In Profile: Chess champ Andrenko finds a home in CASNR research program
By: Norman Martin
Like many other graduate students in Texas Tech University's Department of Plant and Soil Science, Iryna Andrenko has a full plate of duties from a tech-heavy class schedule to cutting edge horticulture research projects.
Andrenko, however, has the distinction of holding a Woman International Master title and National Master title in the U.S. Chess Federation (USCF rating: 2285) to help her game out her limited time. Daily, the 25-year-old from Simferopol, Ukraine, says the ancient game helps her slow down and use a focused decision-making process to boost critical thinking.
"Chess helps me to be more creative and to think out of the box," Andrenko said. "I also look several steps ahead when solving scientific problems."
To become a Women International Master, players need to achieve an international rating ELO 2200, based on competition winnings, as well as winning a specific number of games in international tournaments. Andrenko has been at master status since 2009, and a member of Texas Tech's award-winning chess team, known as the Knight Raiders, for the past two years. Along with other Knight Raiders, Andrenko also volunteers at scholastic chess tournaments and other community events in Lubbock.
When not in the classroom or chess competition, Andrenko can be found working as a graduate assistant under the direction of Cynthia McKenney, the university's Rockwell Professor in Horticulture in the Department of Plant and Soil Science. McKenney, who received a Chancellor's Council Distinguished Faculty Award in February, is a nationally-recognized professor of ornamental horticulture.
In the laboratory, Andrenko works on The Raider Wildflower Collection, where she has been working with salinity tolerance of four native species to help determine those crops best useful in a landscape environment with saline water or soil. Andrenko, an engaging student with an affinity for ornamental plants, chose Texas Tech and its horticulture science program largely due to its professional staff and course selection.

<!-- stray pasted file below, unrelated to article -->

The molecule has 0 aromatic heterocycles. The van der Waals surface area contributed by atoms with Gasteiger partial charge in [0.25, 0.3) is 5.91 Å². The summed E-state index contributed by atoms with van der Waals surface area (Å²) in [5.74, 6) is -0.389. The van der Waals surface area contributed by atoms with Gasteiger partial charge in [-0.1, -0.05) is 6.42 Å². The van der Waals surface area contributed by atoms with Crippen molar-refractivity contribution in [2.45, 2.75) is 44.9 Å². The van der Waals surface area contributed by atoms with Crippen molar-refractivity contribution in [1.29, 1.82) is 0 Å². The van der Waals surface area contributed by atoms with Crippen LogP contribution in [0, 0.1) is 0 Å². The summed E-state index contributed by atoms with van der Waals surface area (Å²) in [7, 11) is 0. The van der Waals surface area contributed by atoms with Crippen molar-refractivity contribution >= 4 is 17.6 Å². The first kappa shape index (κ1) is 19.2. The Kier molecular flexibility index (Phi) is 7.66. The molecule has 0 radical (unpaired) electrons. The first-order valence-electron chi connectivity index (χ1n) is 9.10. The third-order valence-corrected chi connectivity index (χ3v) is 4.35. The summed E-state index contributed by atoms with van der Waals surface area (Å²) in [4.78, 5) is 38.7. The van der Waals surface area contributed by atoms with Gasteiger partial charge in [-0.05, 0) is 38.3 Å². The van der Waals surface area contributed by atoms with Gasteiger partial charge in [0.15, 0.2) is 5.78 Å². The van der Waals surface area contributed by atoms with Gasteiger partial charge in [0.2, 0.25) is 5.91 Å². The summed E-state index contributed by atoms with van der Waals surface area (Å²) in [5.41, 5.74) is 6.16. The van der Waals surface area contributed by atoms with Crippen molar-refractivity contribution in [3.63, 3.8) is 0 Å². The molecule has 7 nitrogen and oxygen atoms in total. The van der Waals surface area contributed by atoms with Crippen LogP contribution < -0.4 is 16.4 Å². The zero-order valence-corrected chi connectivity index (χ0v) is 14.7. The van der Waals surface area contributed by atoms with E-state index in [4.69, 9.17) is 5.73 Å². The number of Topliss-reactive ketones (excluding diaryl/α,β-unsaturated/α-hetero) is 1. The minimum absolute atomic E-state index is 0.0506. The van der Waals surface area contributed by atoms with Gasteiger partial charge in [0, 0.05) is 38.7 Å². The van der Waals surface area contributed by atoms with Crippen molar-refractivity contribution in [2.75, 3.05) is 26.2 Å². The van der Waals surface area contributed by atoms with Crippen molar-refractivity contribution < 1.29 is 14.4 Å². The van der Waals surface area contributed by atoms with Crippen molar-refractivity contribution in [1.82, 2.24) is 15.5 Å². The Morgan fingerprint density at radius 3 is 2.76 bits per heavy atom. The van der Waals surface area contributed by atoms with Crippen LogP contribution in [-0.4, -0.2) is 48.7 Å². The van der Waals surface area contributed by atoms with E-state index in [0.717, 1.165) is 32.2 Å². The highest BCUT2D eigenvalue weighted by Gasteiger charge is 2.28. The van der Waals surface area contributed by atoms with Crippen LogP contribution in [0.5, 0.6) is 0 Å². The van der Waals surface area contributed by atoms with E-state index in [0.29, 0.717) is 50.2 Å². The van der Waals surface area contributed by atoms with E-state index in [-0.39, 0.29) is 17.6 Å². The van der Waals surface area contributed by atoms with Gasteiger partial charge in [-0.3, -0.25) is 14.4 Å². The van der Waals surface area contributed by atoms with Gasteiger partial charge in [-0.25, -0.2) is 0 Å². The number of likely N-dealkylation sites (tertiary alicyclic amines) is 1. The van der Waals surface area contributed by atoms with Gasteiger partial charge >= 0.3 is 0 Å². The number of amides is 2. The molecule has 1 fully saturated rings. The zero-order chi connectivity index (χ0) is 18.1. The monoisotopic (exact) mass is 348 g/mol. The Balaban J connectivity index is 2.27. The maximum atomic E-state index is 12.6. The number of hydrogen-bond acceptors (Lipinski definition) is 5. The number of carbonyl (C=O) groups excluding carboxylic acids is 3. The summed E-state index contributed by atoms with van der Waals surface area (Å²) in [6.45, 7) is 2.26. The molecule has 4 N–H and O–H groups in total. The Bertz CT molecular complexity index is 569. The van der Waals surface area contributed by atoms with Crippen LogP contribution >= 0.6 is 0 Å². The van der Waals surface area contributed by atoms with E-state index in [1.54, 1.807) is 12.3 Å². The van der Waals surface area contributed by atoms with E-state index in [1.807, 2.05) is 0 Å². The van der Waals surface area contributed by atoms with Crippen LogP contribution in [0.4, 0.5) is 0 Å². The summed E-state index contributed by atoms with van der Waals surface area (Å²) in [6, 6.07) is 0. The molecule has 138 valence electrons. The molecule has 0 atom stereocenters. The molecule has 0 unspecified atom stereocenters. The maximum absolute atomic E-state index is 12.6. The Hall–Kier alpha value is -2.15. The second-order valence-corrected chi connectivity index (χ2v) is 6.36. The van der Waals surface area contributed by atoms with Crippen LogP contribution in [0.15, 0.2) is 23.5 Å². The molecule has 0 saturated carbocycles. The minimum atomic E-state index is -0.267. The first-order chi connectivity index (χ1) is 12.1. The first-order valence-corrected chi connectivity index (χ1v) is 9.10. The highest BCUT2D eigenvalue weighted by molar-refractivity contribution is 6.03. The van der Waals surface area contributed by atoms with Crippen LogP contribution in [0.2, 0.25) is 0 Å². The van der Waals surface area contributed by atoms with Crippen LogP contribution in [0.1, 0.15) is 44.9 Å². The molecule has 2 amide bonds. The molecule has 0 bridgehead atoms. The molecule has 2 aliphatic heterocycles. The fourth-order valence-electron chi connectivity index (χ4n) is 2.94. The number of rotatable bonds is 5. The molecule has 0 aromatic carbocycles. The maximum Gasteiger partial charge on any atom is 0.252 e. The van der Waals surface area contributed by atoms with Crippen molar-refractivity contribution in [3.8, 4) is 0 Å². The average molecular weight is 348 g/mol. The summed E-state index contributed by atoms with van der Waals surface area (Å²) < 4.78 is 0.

In late February, Tech's Knight Raiders, took first place at the Southwest Collegiate Championship win comes on the heels of the players' victory at the 2016 Pan-American Intercollegiate Chess Championship in New Orleans in December. There, Tech qualified for the College Final Four Chess Championship and will compete for the top honor March 24-26 in New York City.
Founded only 10 years ago, the Tech's chess teams have won more than 10 national titles, and the program was named 2014 Chess College of the Year. Currently, the program has 20 students attending Tech on scholarship, including Andrenko.
After graduation from the master's program, Andrenko plans either to work as a horticulture specialist or to pursue a doctorate in plant and soil science. "I'm grateful to chess for providing me the opportunity to study at Texas Tech and the ability to apply concentration and critical thinking skills in my graduate research," she said.
CONTACT: Cynthia McKenney, Associate Chair and Rockwell Endowed Professor of Horticulture, Department of Plant and Soil Science, Texas Tech University at (806) 834-0722 or firstname.lastname@example.org
0308NM17 / Editor's Note (3/28/17): The Knight Raiders won second place at the 2017 President's Cup at the Marshall Chess Club in New York City. The championship, also known as the Final Four of College Chess, included defending champion Webster University, Saint Louis University and the University of Texas-Dallas. It's the fourth consecutive year and seventh time overall Texas Tech has competed in the national championship.
- Agricultural & Applied Economics
- Agricultural Education & Communications
- Animal & Food Sciences
- Landscape Architecture
- Natural Resources Management
- Plant & Soil Science
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Editor: Norman Martin
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